Statt zu klagen, dass wir nicht alles haben, was wir wollen, sollten wir lieber dankbar sein, dass wir nicht alles bekommen, was wir verdienen....
Posted : 30/01/2020 7:50 pm
stephen.c30
(@stephen-c30)
Active Member

@vintagepc

I don't want to come across as rude either, but I'm a software engineer with 30 years experience. While not a mechanical engineer, I like to think that if I'm pointed in the right direction I can learn things. I have the engineer mindset.

I was looking for how to calculate the max volumetric flow - e.g. as a function of the filament diameter and nozzle diameter. 

I appreciate you pointing me to first learn these functions as part of printing at lower layer height. Since the built-in prusa printer profiles give me satisfactory results at the lower layer height, there's not much in the way of learning opportunities. 

I will continue to investigate lower layer height printing, and I appreciate your feedback.

Posted : 02/02/2020 10:00 pm
vintagepc
(@vintagepc)
Noble Member

Sure- as with anything we need to learn... baby steps first 🙂 I do owe you an apology, seems these days a lot of people want to just be spoon fed answers and not have to do any thinking for themselves. I'd unfairly lumped you into that category based on my limited interaction with you in this thread. I was both fortunate to have dodged it and cursed to have seen the transition during my university years; utterly shocking the level of "dumbing down" that happened to advanced classes in the few years between my taking the course and a short stint teaching the same after graduate school. 

I'm terrified of the future where said generation is going to comprise the entirety of the workforce. It's bad enough in community forums like this where, over the course of a day, you sometimes see 3-4 posts of people with some problem X where they  clearly couldn't even be bothered to do the bare minimum of effort (e.g. look down about 5 topics in the forum list from where they posted and see the mega-thread specifically on problem x and how to solve it), nor write a coherent post explaining exactly what they have tried and what the results were.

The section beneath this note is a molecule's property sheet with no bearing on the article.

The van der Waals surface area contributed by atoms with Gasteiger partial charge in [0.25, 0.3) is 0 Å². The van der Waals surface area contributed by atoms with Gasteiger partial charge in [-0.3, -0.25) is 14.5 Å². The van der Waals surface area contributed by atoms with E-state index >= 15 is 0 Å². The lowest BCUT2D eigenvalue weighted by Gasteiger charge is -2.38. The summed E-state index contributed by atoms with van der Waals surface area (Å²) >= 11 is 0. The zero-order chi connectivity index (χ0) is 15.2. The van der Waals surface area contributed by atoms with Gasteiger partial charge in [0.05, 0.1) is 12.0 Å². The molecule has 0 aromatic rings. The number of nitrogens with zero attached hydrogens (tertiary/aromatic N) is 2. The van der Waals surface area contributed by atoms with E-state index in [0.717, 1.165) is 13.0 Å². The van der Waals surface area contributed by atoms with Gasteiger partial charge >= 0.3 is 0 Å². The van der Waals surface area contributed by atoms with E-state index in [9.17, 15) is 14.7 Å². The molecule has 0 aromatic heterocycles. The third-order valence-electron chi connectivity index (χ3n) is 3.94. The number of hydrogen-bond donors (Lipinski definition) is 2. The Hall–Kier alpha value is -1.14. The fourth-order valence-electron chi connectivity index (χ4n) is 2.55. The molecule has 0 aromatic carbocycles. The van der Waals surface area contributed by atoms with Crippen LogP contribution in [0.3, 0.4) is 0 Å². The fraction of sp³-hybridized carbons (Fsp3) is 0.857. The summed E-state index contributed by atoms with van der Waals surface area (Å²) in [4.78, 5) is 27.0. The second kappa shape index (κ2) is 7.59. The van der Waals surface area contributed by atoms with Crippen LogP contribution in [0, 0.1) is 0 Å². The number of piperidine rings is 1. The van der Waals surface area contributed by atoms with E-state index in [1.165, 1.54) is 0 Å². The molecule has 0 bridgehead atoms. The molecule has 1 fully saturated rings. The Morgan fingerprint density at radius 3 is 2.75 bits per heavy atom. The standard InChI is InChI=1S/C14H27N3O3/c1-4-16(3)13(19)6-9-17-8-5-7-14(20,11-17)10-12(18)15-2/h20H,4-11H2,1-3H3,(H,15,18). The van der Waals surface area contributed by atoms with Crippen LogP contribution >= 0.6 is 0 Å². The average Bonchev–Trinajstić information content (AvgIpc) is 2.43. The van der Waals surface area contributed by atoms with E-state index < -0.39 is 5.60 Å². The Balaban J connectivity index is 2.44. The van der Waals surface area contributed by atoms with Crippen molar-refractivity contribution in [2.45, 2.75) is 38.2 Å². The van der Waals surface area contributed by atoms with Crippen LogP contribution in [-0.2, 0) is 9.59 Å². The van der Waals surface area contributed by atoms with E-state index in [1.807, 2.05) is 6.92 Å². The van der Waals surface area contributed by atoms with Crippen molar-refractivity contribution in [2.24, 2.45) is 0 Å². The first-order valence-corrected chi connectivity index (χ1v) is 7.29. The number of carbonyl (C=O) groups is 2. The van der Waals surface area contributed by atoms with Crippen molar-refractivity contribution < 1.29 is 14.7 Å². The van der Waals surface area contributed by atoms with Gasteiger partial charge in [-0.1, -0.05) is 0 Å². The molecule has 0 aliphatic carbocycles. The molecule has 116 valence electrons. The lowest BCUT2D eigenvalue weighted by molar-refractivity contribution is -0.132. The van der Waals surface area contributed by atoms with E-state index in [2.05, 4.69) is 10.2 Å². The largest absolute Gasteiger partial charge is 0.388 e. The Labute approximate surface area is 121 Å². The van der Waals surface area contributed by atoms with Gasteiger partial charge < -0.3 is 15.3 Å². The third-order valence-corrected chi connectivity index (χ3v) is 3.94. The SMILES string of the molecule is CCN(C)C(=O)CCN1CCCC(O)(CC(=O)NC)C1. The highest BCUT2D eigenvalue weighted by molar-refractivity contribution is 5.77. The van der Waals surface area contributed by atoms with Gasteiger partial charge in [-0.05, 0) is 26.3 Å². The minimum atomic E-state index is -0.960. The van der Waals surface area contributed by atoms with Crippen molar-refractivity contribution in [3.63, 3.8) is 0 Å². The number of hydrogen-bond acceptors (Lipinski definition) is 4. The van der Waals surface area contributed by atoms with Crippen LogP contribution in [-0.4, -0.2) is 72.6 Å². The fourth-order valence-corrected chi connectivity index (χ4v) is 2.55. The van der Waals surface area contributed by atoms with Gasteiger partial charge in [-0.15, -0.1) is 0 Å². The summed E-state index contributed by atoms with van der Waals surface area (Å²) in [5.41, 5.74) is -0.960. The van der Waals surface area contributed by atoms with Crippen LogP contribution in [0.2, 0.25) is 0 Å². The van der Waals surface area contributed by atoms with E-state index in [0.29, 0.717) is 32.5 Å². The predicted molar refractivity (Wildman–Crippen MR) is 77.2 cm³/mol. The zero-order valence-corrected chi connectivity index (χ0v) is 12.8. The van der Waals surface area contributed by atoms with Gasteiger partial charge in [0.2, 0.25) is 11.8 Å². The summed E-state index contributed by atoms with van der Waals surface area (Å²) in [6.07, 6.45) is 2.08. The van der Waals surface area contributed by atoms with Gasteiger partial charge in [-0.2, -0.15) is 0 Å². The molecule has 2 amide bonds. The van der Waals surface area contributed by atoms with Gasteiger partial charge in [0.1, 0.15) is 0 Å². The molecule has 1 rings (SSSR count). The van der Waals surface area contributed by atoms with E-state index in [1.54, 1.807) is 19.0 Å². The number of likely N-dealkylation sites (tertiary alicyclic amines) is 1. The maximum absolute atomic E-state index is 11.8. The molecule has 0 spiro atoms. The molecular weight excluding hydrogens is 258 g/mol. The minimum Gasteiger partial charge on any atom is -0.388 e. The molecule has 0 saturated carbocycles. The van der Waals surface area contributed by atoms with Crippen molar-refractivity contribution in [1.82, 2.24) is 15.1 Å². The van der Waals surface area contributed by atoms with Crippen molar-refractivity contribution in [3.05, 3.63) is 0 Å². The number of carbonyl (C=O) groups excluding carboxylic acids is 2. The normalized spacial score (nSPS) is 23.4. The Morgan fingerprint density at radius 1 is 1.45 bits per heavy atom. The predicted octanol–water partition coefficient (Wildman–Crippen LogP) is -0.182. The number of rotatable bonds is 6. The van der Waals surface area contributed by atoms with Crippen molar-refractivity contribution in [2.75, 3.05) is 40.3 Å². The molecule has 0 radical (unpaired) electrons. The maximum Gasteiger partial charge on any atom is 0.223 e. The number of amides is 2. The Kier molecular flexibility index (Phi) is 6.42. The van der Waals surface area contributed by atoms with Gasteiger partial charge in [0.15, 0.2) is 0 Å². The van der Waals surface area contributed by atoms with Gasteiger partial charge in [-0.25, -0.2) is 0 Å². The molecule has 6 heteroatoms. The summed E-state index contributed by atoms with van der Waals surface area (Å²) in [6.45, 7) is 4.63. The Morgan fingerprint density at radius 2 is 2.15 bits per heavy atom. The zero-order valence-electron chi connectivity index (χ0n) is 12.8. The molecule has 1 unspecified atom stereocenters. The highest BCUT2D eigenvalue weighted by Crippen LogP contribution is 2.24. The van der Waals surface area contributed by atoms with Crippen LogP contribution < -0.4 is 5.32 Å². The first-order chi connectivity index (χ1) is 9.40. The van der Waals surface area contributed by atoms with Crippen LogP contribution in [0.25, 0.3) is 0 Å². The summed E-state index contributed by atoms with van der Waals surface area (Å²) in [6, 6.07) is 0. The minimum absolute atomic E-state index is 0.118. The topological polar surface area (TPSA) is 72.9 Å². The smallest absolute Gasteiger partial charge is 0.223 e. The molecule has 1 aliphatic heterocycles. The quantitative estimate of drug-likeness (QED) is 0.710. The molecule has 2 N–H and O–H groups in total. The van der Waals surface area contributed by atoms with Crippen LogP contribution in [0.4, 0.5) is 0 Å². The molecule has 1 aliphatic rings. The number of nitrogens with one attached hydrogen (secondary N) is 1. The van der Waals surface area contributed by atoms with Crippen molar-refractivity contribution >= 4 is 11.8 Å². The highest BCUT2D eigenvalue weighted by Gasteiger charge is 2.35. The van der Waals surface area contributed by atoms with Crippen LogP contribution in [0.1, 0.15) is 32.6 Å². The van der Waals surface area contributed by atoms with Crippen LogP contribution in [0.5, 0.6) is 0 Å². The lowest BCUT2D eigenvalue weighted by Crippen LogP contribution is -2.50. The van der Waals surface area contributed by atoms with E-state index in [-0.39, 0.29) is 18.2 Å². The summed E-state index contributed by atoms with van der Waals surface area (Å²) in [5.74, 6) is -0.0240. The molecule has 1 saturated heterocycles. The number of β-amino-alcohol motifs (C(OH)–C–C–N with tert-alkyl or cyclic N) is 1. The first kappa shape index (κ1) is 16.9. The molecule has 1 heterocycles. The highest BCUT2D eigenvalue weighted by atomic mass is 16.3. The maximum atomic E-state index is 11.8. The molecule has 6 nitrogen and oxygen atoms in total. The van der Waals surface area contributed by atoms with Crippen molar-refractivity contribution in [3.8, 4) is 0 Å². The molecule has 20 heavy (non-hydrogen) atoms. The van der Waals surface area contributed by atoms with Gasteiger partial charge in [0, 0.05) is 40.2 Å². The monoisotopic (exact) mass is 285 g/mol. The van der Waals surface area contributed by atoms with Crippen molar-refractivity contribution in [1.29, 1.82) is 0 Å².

Back on topic:

Have you changed the Plicer to show you advanced and/or expert settings? That's where many of these things live. From there, you said the stock profiles give you satisfactory results - excellent. That gives you a solid baseline to experiment with these things and how they impact prints. Many of them will give you some tooltips with a basic explanation of what it does - that's a good place to start learning about these settings. Look at what changes between, say the 0.20mm profile and the 0.10mm print profile. 0.05? Also look at what changes between the different nozzle profiles. 

That should get you started down the path of what you're going to need to know to troubleshoot and adjust your own setup 🙂

This post was modified 2 weeks ago by vintagepc
Posted : 02/02/2020 10:22 pm
stephen.c30
(@stephen-c30)
Active Member

@vintagepc

I too owe you an apology - my response was snakier than intended when you were pointing me in the correct direction.

I do have expert settings enabled and have reviewed them multiple times but am unable to find a "max volumetric flow"  and pointer to its location would be appreciated. Found it! It was in the filament settings, which in retrospect makes sense.

And to the point of trying to understand and not just enter random numbers (a tried and true software testing technique, but not one I'm interested in for printing! :D) I would love to understand what factors contribute to max volumetric flow and how to properly calculate it. Am I correct in assuming that filament density, filament diameter and nozzle diameter all factor in?

I've also seen the ramming profile which I believe will be key in resolving the issues with jamming that I had when I did try with the .25 nozzle. There also appears to be differences in the custom g-code between the .4 nozzle and .25 which I'm still investigating.

This post was modified 2 weeks ago by stephen.c30
Posted : 02/02/2020 10:34 pm
vintagepc liked
stephen.c30
(@stephen-c30)
Active Member
vintagepc
(@vintagepc)
Noble Member

Yep - Normally max volumetric is really the rate at which your setup can melt plastic with the amount of heat you're putting into it. It's a property of everything that the heat must pass through, as well as how much heat you can physically add to the system - heater block, nozzle material, and the plastic itself. Naturally, the latter is usually the most limiting factor and that's why you'll see it's defaulted to 15 for PLA and 8 for PETG. There's some debate about the v6 hotend's actual max being around 11.5mm³/sec. A volcano is naturally going to have a much higher max volumetric rate. It's actually not too hard to determine empirically for a given system - just run some test extrusions and keep upping the feed rate until it starts skipping steps. Back off a safe margin and that's the new value.

But it has other uses, such as in this case- you might be able to melt the max rate of plastic, but if you can't shove that all through the nozzle then your actual max throughput is going to be a lot lower. The utility here is that this particular value dictates many of the maxima in the print - exactly the things you want to dial back for lower flow situations. It's very much a global thing, so if your prints themselves are OK and your main issue is with the wipe tower, then I'd investigate the tower specific items first rather than throttle back everything. Oh- and filament properties can play a huge role - so don't overlook that! might be best to experiment with two rolls of the same make and colour (yes, pigments can have a big impact!) at first to avoid complicating the mix until the foundation is good.

Good luck!

 

Posted : 02/02/2020 11:33 pm
stephen.c30
(@stephen-c30)
Active Member

@vintagepc

Thanks! Very helpful information!

Posted : 02/02/2020 11:35 pm